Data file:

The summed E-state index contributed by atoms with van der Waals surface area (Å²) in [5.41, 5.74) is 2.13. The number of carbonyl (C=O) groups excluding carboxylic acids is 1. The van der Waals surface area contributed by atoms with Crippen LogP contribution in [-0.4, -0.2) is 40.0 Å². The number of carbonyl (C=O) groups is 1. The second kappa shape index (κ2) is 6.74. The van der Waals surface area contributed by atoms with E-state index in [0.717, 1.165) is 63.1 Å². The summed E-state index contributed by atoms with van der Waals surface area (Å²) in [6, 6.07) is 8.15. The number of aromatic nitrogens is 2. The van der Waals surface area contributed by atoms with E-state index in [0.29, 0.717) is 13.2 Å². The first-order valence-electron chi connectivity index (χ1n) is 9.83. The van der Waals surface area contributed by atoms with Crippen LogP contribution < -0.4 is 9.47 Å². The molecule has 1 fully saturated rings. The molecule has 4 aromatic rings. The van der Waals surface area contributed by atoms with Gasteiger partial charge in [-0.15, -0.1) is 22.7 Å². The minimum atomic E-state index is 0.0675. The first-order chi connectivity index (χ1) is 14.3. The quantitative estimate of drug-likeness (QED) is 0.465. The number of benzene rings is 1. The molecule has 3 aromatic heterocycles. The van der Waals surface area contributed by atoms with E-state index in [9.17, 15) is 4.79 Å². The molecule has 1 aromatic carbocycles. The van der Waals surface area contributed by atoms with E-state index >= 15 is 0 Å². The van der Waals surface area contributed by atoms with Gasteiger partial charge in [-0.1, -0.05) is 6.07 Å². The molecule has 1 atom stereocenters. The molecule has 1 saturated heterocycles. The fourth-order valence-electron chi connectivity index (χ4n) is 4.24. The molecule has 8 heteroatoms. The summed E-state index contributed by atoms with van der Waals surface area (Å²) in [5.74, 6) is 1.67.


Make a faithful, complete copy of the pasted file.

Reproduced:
The summed E-state index contributed by atoms with van der Waals surface area (Å²) in [5.41, 5.74) is 2.13. The number of carbonyl (C=O) groups excluding carboxylic acids is 1. The van der Waals surface area contributed by atoms with Crippen LogP contribution in [-0.4, -0.2) is 40.0 Å². The number of carbonyl (C=O) groups is 1. The second kappa shape index (κ2) is 6.74. The van der Waals surface area contributed by atoms with E-state index in [0.717, 1.165) is 63.1 Å². The summed E-state index contributed by atoms with van der Waals surface area (Å²) in [6, 6.07) is 8.15. The number of aromatic nitrogens is 2. The van der Waals surface area contributed by atoms with E-state index in [0.29, 0.717) is 13.2 Å². The first-order valence-electron chi connectivity index (χ1n) is 9.83. The van der Waals surface area contributed by atoms with Crippen LogP contribution < -0.4 is 9.47 Å². The molecule has 1 fully saturated rings. The molecule has 4 aromatic rings. The van der Waals surface area contributed by atoms with Gasteiger partial charge in [-0.15, -0.1) is 22.7 Å². The minimum atomic E-state index is 0.0675. The first-order chi connectivity index (χ1) is 14.3. The quantitative estimate of drug-likeness (QED) is 0.465. The number of benzene rings is 1. The molecule has 3 aromatic heterocycles. The van der Waals surface area contributed by atoms with E-state index in [9.17, 15) is 4.79 Å². The molecule has 1 aromatic carbocycles. The van der Waals surface area contributed by atoms with E-state index >= 15 is 0 Å². The van der Waals surface area contributed by atoms with Gasteiger partial charge in [-0.1, -0.05) is 6.07 Å². The molecule has 1 atom stereocenters. The molecule has 1 saturated heterocycles. The fourth-order valence-electron chi connectivity index (χ4n) is 4.24. The molecule has 8 heteroatoms. The summed E-state index contributed by atoms with van der Waals surface area (Å²) in [5.74, 6) is 1.67.